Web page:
As a PR professional, one of the most exciting aspects of working with food & drink clients is the opportunity to plan group press trips. Press trips are a valuable tool that enable PRs to personally showcase a client’s products, services, or destinations to the media as part of a unique and immersive experience that can make a lasting impression on guests. When planned to perfection, press trips translate into positive coverage in guests’ respective media outlets.
However, running a successful group trip presents a lot of challenges, including:
- Guaranteeing the itinerary meets the interests of all invited guests, whilst also staying within budget.
- Logistical planning for transportation, accommodation, and food arrangements.
- Ensuring journalists have a good, enjoyable experience to generate positive coverage.
- Unexpected issues such as weather conditions or last-minute changes in schedules.
So, what exactly does a successful press trip require? Here’s some of my top tips:
1. Securing a good mix of guests
The first step in planning a successful press trip is identifying the right guests. This involves researching the media landscape to find journalists, bloggers, and influencers who align with the client’s brand and are likely to be interested in the experience being offered. Outreach should be done well ahead of the trip as journos’ diaries fill up fast. It’s also crucial to note that you should avoid inviting people who have no relevance whatsoever; a journo can spot a blanket invite a mile off!
Another important consideration is ensuring a well-balanced group of guests are selected. Having a harmonious group of guests with similar backgrounds and interests can make for a more cohesive and enjoyable trip, as guests are likely to bond over shared experiences. It can also make planning the trip easier, as the itinerary can be tailored to the group’s specific interests.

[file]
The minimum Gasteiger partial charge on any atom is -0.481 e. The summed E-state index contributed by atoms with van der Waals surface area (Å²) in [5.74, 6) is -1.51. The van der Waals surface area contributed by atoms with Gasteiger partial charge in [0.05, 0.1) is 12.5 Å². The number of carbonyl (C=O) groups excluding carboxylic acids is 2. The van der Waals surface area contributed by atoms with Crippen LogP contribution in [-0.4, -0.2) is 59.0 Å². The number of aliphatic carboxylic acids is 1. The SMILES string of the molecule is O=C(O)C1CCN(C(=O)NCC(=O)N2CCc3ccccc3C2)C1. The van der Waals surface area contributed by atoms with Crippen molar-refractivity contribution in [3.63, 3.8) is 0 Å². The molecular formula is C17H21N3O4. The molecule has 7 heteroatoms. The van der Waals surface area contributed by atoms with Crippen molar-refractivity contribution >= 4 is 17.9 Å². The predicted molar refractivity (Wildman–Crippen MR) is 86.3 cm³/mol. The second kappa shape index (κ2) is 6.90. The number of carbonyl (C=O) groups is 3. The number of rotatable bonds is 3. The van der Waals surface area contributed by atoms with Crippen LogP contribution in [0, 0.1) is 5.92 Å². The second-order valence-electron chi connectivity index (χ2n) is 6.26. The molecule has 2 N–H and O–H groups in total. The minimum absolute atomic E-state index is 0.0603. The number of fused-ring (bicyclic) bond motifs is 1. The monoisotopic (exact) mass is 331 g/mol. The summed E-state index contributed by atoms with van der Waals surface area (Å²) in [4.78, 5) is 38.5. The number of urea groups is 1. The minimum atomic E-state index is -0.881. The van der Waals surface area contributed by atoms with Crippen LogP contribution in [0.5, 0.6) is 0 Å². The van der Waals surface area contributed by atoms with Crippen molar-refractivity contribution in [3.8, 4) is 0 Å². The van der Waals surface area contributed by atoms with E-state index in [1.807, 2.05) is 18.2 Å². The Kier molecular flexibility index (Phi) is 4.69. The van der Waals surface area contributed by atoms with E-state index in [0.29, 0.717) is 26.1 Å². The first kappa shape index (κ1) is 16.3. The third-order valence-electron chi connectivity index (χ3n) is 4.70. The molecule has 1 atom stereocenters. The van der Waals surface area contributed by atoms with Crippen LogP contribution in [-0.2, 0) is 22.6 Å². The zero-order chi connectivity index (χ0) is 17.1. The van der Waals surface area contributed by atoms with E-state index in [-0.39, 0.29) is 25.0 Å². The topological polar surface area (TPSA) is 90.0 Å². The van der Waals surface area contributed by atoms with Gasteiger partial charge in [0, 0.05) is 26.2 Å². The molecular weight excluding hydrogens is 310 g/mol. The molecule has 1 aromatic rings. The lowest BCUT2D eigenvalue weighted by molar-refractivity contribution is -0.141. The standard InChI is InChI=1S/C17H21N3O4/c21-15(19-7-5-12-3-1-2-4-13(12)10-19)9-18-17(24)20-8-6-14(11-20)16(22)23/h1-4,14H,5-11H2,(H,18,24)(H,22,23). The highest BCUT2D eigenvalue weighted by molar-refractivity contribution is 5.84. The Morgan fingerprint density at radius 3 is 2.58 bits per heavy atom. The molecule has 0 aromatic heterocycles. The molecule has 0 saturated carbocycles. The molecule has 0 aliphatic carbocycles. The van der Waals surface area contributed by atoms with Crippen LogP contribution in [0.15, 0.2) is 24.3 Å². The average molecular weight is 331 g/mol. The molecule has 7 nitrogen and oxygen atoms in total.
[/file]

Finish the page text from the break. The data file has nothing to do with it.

However, this can also limit the range of coverage generated by the trip. Media outlets may be looking for unique perspectives or experiences, so having a group with similar backgrounds and interests may limit the variety of viewpoints or experiences available. In this instance, it may be worth looking at individual trips for a personalised approach.
Ultimately, PRs should consider both factors when planning a press trip and strive to strike a balance that meets the client’s goals whilst also ensuring an enjoyable and successful trip for all guests.
2. Avoid these common pitfalls
When selecting your invite list, there are a few faux pas that are worth avoiding. For example, overpromising journalists is a common mistake, whereby hosts make grand promises or exaggerate the benefits of a press trip to encourage journalists to attend. This is a big no-no as it leads to unrealistic expectations and often disappointment. If a host cannot deliver on their promises, journalists may feel misled, which damages the relationship between the two parties. Additionally, overpromising can lead to negative publicity, as journalists may write negative reviews or articles about their experience. Therefore, hosts should be transparent about what they can offer and focus on delivering high-quality experiences that meet or exceed journalists’ expectations. This builds trust and a positive reputation, making it more likely that journalists will attend future press trips hosted by the same organisation.
Another common mistake is double booking. This can cause logistical nightmares as certain guests could be left stranded or needing to find alternative accommodations. This often results in a negative experience and can damage the reputation of the organisers. To avoid this, it is good practice to approach the people you definitely want there and wait for their response before approaching secondary targets. While it might be well organised to create a backup list of journalists who can attend the trip if someone drops out or is unable to attend, it doesn’t present a great message to the journalist or influencer in question if they already know they’re second choice.